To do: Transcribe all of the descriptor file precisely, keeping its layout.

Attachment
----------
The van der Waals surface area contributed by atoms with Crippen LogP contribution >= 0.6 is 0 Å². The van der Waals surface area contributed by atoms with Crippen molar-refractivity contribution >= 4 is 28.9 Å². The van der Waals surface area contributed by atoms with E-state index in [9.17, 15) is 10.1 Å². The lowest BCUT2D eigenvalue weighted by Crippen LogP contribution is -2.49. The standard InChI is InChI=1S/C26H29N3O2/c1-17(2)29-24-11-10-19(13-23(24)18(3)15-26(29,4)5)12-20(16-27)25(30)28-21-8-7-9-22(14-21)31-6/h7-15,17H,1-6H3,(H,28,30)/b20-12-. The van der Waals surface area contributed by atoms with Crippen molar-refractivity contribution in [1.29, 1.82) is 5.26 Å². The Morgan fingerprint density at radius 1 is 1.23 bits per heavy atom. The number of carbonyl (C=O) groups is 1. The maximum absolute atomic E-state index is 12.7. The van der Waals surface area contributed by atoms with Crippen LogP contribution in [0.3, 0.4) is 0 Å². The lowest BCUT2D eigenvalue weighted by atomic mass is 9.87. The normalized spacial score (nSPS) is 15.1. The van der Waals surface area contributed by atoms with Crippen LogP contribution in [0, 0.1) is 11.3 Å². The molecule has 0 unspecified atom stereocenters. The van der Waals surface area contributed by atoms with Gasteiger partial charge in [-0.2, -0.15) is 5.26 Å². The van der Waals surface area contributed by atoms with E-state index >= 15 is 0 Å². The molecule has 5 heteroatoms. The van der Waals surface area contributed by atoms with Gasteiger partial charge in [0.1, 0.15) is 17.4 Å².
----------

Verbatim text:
The van der Waals surface area contributed by atoms with Crippen LogP contribution >= 0.6 is 0 Å². The van der Waals surface area contributed by atoms with Crippen molar-refractivity contribution >= 4 is 28.9 Å². The van der Waals surface area contributed by atoms with E-state index in [9.17, 15) is 10.1 Å². The lowest BCUT2D eigenvalue weighted by Crippen LogP contribution is -2.49. The standard InChI is InChI=1S/C26H29N3O2/c1-17(2)29-24-11-10-19(13-23(24)18(3)15-26(29,4)5)12-20(16-27)25(30)28-21-8-7-9-22(14-21)31-6/h7-15,17H,1-6H3,(H,28,30)/b20-12-. The van der Waals surface area contributed by atoms with Crippen molar-refractivity contribution in [1.29, 1.82) is 5.26 Å². The Morgan fingerprint density at radius 1 is 1.23 bits per heavy atom. The number of carbonyl (C=O) groups is 1. The maximum absolute atomic E-state index is 12.7. The van der Waals surface area contributed by atoms with Crippen LogP contribution in [0.3, 0.4) is 0 Å². The lowest BCUT2D eigenvalue weighted by atomic mass is 9.87. The normalized spacial score (nSPS) is 15.1. The van der Waals surface area contributed by atoms with Crippen LogP contribution in [0, 0.1) is 11.3 Å². The molecule has 0 unspecified atom stereocenters. The van der Waals surface area contributed by atoms with Gasteiger partial charge in [-0.2, -0.15) is 5.26 Å². The van der Waals surface area contributed by atoms with E-state index >= 15 is 0 Å². The molecule has 5 heteroatoms. The van der Waals surface area contributed by atoms with Gasteiger partial charge in [0.1, 0.15) is 17.4 Å².